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Later in November – the Republic of Korea (ROK) Tiger Division took over security of Highway 19 from near Highway 1 to the base of An Khe Pass. These fine soldiers knew how to fight the enemy with an Asian mentality. In late December 1965, the 3rd Brigade of the 25th Infantry Division arrived by air in Pleiku and was moved by truck to a nearby area where a camp was established. 2LT Helmer was there to “welcome” the new arrivals from Hawaii on Christmas Day and wondered if some of these soldiers were those we dropped off from the troop ship at Pearl Harbor while en-route to Vietnam.

Daily convoys continued to operate on Highway 19 from Qui Nhon to either Pleiku or An Khe – with an occasional mission on Highway 1 to Phu Cat Air Force Base not to far from Qui Nhon.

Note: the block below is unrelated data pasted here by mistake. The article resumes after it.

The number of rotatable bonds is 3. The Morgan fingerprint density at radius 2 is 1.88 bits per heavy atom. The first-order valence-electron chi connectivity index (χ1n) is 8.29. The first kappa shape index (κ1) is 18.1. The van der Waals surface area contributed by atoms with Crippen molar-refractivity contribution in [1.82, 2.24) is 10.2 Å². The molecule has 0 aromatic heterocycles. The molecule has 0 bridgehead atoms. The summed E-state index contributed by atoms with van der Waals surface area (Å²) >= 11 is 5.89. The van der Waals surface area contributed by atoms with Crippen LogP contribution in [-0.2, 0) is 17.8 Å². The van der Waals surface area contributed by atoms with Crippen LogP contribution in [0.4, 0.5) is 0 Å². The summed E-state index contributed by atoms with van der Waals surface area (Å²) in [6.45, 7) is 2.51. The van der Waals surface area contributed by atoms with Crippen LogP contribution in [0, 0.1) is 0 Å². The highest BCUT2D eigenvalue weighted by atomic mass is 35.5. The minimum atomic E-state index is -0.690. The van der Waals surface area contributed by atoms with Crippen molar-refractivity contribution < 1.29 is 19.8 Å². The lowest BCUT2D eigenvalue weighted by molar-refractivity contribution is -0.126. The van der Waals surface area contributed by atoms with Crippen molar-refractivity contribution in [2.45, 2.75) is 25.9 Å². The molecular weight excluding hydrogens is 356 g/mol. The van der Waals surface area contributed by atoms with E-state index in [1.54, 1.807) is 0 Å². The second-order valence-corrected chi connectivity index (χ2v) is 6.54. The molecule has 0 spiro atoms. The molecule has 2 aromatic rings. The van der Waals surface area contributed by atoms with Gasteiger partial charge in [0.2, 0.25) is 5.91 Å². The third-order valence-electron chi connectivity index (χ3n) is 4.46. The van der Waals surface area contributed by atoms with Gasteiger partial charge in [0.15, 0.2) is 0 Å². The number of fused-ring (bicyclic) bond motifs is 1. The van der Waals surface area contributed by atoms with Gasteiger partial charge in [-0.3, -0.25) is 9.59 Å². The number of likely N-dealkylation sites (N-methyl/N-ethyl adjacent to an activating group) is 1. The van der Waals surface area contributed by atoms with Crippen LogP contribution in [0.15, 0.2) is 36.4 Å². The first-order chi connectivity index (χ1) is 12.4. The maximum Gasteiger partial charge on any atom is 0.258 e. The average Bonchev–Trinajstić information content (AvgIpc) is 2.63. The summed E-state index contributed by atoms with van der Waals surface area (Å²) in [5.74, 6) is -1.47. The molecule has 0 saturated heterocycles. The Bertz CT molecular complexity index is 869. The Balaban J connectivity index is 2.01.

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After the 1st Air Calvary was again combat ready in early 1966 – operations shifted to support their Operation titled, Masher, north on Highway 1 (Street without Joy) to Bong Son. A number of “Yankee Go Home” signs were posted along the way – as expected as this was Ho Chi Minh’s home province. It was during one of those truck convoy missions that 1LT Stubbs’ jeep came under fire and ran off the road into the rice patties. Lt Stubbs sustained injuries to his pelvis and lower area that required his rehabilitation in Yokohama Naval Hospital for more than five months before returning him to the states.

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Convoy operations for March – June evolved into a pattern with daily round trips from Qui Nhon to Pleiku or to An Khe or the occasional trip to Bong Son in support of another 1st Air Calvary mission in that area. The 597th was like Mary had a little lamb – and followed the 1st Air Calvary wherever it went. Our company’s motto was “You Call – We Haul”, a philosophy I have used in civilian life.